Other examples include the story of Dredgen Yor – how his trusted gun Rose was corrupted and transformed into Thorn before he was eventually taken down by someone wielding The Last Word, another legendary (but actually Exotic) hand cannon. Then there are various incidents recounting Cayde-6’s journey into the Vanguard. The Battle at Twilight Gap is covered in brief glimpses as we learn about some of the more influential Titans involved. Then there’s the story of SIVA, how it was created and its ties to Rasputin. Oh, did we mention the Traveler and its less than ideal intentions, bestowing the Light unto races and then leaving when the Darkness somehow catches up? How about the Darkness actually having an incredibly real form? If you never played Destiny and heard all of these details, you’d be horrified to see how few of them actually make it into the gameplay.
Furthermore, a game like Dark Souls is distinct from Destiny by actually immersing you in that very same world that’s boiling with dragons, Lords of Cinder and strife. Ditto for Bloodborne where you’re a Hunter that must demons and find a way out of the Hunter’s Dream (there’s a lot more to it than that, don’t worry). By comparison, Destiny is more like the direct-to-DVD sequel that followed the big budget theatrical release. It’s improved in recent times but the most interesting stories don’t weave the player into the world as much as Dark Souls or Bloodborne would.
I digress though. The point is that many games have begun turning to lore as an effective means of telling a story. In a way, many games use minimal plots to push events forward while the meat of the story is in the lore. It’s an unconventional story-telling approach. While not the strangest or least effective, it is amazing how so many developers can actually get this approach wrong. Games like Fallout 4 and The Elder Scrolls 5: Skyrim are interesting because the actual lore governing them is more effective than the main plot, especially in the case of Fallout 4.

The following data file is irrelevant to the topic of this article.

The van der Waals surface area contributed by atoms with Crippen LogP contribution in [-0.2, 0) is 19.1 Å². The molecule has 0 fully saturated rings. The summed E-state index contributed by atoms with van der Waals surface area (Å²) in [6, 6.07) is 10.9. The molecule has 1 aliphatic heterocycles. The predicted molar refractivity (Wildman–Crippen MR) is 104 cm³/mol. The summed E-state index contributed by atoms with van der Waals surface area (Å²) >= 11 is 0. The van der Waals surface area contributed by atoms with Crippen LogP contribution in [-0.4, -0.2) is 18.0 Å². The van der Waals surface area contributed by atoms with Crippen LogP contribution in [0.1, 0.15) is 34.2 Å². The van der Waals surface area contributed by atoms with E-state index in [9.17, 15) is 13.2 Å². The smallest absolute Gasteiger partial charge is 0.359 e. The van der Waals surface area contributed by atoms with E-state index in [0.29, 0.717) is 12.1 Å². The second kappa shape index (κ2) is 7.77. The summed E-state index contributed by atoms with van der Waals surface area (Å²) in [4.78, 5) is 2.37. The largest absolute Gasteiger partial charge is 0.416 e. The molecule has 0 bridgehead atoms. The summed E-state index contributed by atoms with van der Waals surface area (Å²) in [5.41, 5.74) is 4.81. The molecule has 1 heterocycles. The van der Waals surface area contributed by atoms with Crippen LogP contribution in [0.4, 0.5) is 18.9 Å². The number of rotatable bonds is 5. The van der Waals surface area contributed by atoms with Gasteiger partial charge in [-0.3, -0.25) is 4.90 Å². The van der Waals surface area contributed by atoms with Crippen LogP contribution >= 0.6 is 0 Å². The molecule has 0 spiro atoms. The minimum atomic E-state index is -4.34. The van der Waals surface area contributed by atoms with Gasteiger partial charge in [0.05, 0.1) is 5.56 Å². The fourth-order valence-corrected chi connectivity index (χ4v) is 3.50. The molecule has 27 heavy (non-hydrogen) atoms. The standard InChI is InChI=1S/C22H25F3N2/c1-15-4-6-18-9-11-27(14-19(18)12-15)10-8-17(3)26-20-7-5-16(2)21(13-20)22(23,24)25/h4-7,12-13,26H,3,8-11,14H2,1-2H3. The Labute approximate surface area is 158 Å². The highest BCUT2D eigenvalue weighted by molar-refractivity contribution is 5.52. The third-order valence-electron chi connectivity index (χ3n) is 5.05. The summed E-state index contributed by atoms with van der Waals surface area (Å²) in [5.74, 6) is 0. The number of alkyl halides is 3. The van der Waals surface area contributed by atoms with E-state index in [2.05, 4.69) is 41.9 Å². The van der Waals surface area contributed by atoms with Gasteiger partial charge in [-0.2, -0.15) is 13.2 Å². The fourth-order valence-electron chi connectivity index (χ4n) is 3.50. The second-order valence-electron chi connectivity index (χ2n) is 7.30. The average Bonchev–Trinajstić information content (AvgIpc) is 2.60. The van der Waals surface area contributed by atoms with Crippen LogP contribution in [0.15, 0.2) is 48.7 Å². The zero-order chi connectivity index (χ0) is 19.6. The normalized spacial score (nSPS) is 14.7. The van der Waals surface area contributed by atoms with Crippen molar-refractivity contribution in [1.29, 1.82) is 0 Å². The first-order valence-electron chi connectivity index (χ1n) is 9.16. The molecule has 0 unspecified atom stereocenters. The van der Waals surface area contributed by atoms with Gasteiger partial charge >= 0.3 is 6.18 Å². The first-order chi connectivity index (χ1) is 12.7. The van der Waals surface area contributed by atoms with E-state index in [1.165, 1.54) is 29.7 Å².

That’s led to the main debate – for as effective as telling a story primarily with lore can be, is it more effective than a straight-up narrative? Let’s look at The Last of Us and how great it was at introducing characters, conveying the themes of family and survival without beating you over the head with them and just generally creating a new world but staying focused on the plot. The Last of Us is regarded as a great story. For that matter, so is the Uncharted series. If you don’t know all that much about the various places Nathan Drake is seeking to loot, does it affect your enjoyment of the series? Not really.
"When a lore element is directly thrown into the game but an important part is left out, fans will be rightfully angered. That’s how strong of a connection there can be between players and the lore."
On the other hand, one of the advantages of telling a story through lore though is that your fans can piece the story together for themselves. The entire story isn’t quite known and as such, when you continue playing the game, you start connecting the dots and learning more. There may be blanks you fill in yourself, building off of popular theories or even throwing your own into the mix. It’s actually fun to see how other people interpret a story especially from what seem to be the most insignificant things. Overwatch is a great example. While we know about Widowmaker and how she was brainwashed by Talon, we still see glimpses into her previous life via the sprays, dialogue interactions and voicelines of her character. Somehow, in the midst of all this, players have created an entire fictional romance between her and Tracer.
Pharah is a better example. Using the names of skins for Reinhardt, Ana and Pharah, some fans made the wild theory that Reinhardt is actually Pharah’s father (which was debunked by the way). In Overwatch Reflections, we saw Pharah with an older man who was most decidedly not her boyfriend. Later, a spray was added with Pharah’s parents and no, we still had no clue who this mysterious man was.